*Email:
(Date:2/24/2017)... , ... February 24, 2017 , ... ... of Liberty University, has officially announced the appointment of Peter A. Bell, DO, ... of Osteopathic Medicine (LUCOM), beginning April 10. Dr. Bell comes to Liberty ...
(Date:2/24/2017)... ... February 24, 2017 , ... The narrative in “ Signal 8: An ... true account of his paramedic experiences. Schanssema describes the tragedies he saw, as well ... to overcome them. , Schanssema, initially unsure of the career path he wanted to ...
(Date:2/24/2017)... ... February 24, 2017 , ... Indiana Fiber Network (IFN) ... company later this year. Dyer started as the Chairman of the Management Committee ... establishment of the corporation including the recruitment of investor/owners and development of the business ...
(Date:2/23/2017)... ... February 23, 2017 , ... Thinksport, the most ... Jensie Gran Fondo of Marin. For the second year in a row, cyclists ... sunscreen. , “We are thrilled to provide our safe, non-toxic sunscreen to over ...
(Date:2/23/2017)... , ... February 23, 2017 , ... The American Cleft ... ACPA’s 74th Annual Meeting. KLS is a longtime supporter of the event. , ... exhibitor and Platinum Sponsor," said Dr. Bob Havlik, 2017 ACPA President. "KLS Martin has ...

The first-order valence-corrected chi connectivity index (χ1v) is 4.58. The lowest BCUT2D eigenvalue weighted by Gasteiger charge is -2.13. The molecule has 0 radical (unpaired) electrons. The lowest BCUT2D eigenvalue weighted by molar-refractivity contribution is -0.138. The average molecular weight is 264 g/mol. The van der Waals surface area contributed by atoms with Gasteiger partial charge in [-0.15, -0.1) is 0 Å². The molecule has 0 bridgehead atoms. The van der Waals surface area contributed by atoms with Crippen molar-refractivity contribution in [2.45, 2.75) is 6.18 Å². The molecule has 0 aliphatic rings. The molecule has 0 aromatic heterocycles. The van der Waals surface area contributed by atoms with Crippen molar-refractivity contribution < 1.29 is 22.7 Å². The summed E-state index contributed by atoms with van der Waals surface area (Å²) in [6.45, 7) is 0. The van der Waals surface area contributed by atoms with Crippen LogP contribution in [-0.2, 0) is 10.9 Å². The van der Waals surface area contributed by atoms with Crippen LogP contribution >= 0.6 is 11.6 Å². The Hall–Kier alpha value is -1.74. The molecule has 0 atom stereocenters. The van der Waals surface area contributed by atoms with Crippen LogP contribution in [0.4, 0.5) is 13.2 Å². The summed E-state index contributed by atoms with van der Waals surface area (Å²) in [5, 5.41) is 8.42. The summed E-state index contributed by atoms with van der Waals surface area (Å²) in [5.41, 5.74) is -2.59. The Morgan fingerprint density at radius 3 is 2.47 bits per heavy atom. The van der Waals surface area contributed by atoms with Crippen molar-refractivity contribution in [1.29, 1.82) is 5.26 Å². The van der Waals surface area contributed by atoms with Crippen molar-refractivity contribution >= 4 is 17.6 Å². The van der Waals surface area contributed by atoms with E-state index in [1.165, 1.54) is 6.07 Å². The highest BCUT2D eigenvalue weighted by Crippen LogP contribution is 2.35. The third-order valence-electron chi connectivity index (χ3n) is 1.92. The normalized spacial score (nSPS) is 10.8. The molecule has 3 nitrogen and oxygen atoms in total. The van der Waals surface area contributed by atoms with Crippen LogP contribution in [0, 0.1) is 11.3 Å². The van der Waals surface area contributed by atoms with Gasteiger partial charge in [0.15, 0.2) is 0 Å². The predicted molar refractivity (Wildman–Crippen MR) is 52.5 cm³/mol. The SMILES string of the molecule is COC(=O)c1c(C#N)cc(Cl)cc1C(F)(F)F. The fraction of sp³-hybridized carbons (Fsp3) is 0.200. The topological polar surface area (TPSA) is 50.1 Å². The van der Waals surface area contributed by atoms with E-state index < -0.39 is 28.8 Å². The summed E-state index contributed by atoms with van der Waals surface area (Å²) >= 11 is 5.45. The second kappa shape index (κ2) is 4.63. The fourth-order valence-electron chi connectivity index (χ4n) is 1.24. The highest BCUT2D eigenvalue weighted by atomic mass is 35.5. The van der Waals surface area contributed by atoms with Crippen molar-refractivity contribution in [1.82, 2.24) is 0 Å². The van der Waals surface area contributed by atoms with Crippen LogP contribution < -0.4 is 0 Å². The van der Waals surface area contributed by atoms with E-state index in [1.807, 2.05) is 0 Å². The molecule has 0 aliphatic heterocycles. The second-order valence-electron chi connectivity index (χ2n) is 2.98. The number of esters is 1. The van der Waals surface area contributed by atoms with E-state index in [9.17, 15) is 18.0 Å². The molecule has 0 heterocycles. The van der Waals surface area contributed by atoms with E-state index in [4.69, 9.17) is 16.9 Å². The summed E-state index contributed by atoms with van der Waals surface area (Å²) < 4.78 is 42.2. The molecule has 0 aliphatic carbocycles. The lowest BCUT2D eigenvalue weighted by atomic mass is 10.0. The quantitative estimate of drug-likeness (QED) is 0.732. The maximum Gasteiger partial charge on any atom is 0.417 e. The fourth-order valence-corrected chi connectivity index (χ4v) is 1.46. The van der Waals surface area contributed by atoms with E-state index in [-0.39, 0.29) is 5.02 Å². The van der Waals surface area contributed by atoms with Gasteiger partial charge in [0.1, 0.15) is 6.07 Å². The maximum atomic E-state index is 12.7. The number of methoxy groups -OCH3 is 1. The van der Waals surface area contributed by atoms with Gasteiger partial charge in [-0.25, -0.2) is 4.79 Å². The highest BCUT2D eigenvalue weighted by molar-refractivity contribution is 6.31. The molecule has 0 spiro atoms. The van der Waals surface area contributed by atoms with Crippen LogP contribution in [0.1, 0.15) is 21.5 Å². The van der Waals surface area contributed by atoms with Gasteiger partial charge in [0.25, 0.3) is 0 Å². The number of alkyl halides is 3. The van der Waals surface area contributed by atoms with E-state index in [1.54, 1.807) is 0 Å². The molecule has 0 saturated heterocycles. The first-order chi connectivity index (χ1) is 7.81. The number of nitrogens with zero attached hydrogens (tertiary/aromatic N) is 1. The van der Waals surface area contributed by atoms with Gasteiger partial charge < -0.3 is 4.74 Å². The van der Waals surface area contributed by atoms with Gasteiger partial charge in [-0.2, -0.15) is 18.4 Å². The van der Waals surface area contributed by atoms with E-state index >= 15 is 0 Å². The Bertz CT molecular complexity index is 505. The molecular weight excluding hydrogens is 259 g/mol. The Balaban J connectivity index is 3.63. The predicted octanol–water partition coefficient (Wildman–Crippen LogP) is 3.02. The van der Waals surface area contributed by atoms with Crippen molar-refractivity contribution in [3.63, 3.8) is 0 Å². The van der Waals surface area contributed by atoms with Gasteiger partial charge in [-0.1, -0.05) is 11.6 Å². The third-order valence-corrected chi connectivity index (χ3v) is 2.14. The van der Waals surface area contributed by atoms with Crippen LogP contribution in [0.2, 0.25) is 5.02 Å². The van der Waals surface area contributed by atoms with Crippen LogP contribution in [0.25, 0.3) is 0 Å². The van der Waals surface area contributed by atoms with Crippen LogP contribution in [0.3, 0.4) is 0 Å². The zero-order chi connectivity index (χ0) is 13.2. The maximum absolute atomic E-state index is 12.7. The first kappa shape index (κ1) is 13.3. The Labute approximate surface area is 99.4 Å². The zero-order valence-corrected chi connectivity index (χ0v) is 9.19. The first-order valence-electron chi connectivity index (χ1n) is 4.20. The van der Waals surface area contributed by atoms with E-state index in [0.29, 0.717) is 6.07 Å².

Breaking Medicine News(10 mins):
(Date:2/24/2017)... 2017 Research and Markets has announced the ... - Industry Forecast to 2025" report to their offering. ... The Global Wireless ... 23.8% over the next decade to reach approximately $330.5 billion by ... forecasts for all the given segments on global as well as ...
(Date:2/24/2017)... 2017 Physician General Dr. Rachel Levine ... Jennifer Smith commended South Central EMS today ... using naloxone, a life-saving overdose reversal drug. The recognition ... specialist and overdose survivor who was saved due to ... "A significant part of fighting the opioid epidemic is ...
(Date:2/24/2017)... NEW YORK , Feb. 23, 2017 Report ... The report provides separate comprehensive analytics for the US, ... Europe , Asia-Pacific , ... estimates and forecasts are provided for the period 2015 through ... markets. Market data and analytics are derived from primary and ...
Breaking Medicine Technology: